On February 3, 2001, about 1225 eastern standard time, a Boeing 737-832, N3735D, operated by Delta Airlines Inc., as flight 2276, was substantially damaged when it was struck by another airplane, while standing at the General Edward Lawrence Logan International Airport, Boston, Massachusetts. The other airplane, a McDonnell Douglas MD-81, N802US, operated by US Airways as flight 1215, sustained minor damage. None of the 6 crewmembers and 25 passengers aboard the Boeing were injured, nor were any of the 6 crewmembers and 98 passengers onboard the McDonnell Douglas. Visual meteorological conditions prevailed at the time of the accident. The Boeing had arrived on an instrument rules flight plan from the La Guardia Airport, Flushing, New York, and the McDonnell Douglas had an instrument rules flight plan on file to Pittsburgh International Airport, Pittsburgh, Pennsylvania. The scheduled passenger flights were conducted under 14 CFR Part 121. Use your browsers 'back' function to return to synopsisReturn to Query Page
According to the captain of the Boeing, he was taxiing the airplane to Shuttle Gate 4, and had turned the airplane towards the gate to line up with the jetway. The captain then stopped the airplane on the yellow lead-in taxi line about 150 feet short of the jetway to await wing-walkers. A wing-walker soon arrived and instructed the flightcrew to remain stationary. As the airplane remained stopped, the flightcrew felt a shudder and vibration throughout the airplane. After being advised that his airplane had been struck by another airplane, the captain taxied to the jetway uneventfully and parked.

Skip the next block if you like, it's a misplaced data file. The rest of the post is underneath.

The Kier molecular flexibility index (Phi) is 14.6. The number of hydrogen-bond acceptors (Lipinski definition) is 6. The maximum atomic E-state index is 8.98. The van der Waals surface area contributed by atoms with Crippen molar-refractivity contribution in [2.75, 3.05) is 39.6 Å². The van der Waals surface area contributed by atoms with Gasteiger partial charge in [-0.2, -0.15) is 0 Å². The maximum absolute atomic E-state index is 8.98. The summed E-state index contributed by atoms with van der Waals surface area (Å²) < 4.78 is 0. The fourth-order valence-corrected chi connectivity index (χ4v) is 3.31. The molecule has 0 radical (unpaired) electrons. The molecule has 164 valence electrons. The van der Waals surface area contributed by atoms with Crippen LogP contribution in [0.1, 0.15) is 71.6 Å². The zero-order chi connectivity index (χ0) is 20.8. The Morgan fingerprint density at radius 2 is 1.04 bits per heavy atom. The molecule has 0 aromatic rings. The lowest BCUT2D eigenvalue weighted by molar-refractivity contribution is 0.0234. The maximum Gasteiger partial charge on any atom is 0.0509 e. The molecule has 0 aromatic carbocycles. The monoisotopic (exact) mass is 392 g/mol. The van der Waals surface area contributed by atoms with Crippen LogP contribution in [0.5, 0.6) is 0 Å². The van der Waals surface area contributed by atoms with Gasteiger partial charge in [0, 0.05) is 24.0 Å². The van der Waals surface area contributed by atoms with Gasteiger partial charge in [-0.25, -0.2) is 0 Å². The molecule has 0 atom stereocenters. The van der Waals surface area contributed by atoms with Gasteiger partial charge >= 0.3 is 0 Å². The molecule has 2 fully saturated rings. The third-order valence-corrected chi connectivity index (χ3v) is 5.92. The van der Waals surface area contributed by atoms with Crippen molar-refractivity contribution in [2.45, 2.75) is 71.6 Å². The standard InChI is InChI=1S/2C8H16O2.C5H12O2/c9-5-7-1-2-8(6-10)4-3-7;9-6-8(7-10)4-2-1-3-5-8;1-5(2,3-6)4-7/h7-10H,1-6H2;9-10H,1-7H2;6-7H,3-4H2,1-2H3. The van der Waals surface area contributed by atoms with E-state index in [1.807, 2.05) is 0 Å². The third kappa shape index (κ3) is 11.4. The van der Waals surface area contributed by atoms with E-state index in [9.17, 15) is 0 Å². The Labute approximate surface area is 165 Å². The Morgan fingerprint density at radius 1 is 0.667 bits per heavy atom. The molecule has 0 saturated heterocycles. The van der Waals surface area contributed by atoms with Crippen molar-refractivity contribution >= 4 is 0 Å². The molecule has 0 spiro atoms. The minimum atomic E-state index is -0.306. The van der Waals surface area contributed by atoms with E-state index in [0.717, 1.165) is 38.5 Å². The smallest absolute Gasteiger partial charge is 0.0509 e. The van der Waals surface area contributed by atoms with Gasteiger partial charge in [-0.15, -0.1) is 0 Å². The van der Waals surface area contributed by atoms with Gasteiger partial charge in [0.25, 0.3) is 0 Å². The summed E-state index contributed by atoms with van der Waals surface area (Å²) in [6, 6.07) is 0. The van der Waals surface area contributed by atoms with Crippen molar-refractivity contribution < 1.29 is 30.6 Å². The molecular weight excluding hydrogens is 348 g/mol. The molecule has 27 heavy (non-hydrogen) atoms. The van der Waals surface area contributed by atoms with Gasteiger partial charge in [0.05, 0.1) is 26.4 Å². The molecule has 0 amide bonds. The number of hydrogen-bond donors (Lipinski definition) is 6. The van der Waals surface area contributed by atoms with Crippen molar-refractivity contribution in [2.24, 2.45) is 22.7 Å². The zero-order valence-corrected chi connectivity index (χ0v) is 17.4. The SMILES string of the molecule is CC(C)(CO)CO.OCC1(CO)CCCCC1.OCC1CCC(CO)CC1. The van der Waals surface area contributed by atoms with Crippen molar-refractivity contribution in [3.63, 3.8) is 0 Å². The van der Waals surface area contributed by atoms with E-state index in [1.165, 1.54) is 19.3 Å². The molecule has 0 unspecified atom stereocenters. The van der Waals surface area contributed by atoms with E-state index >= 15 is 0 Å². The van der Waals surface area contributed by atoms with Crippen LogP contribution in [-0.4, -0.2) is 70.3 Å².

A flight attendant who witnessed the accident from Shuttle Gate 5, stated she observed the Boeing being stopped by a marshalling agent as it approached Gate 4, to await wing walkers. The flight attendant then looked out the window and observed a US Airways MD-81 being pushed back. A wing-walker, who was located off the right side of the MD-81, began to run towards the tug pushing back the airplane, signaling an emergency stop. The tug operator did not appear to respond and the MD-81's tail struck the Boeing.
The tug operator for the MD-81 stated that he began to start the pushback once he observed the Boeing pass by. During the pushback the tug operator was "watching the nosewheel and tow bar," and was distracted by other vehicle movements. The tug operator also lost sight of the Boeing at that time.
Damage reported by the operators included vertical stabilizer and rudder damage to the Boeing 737, and right horizontal stabilizer damage to the MD-81.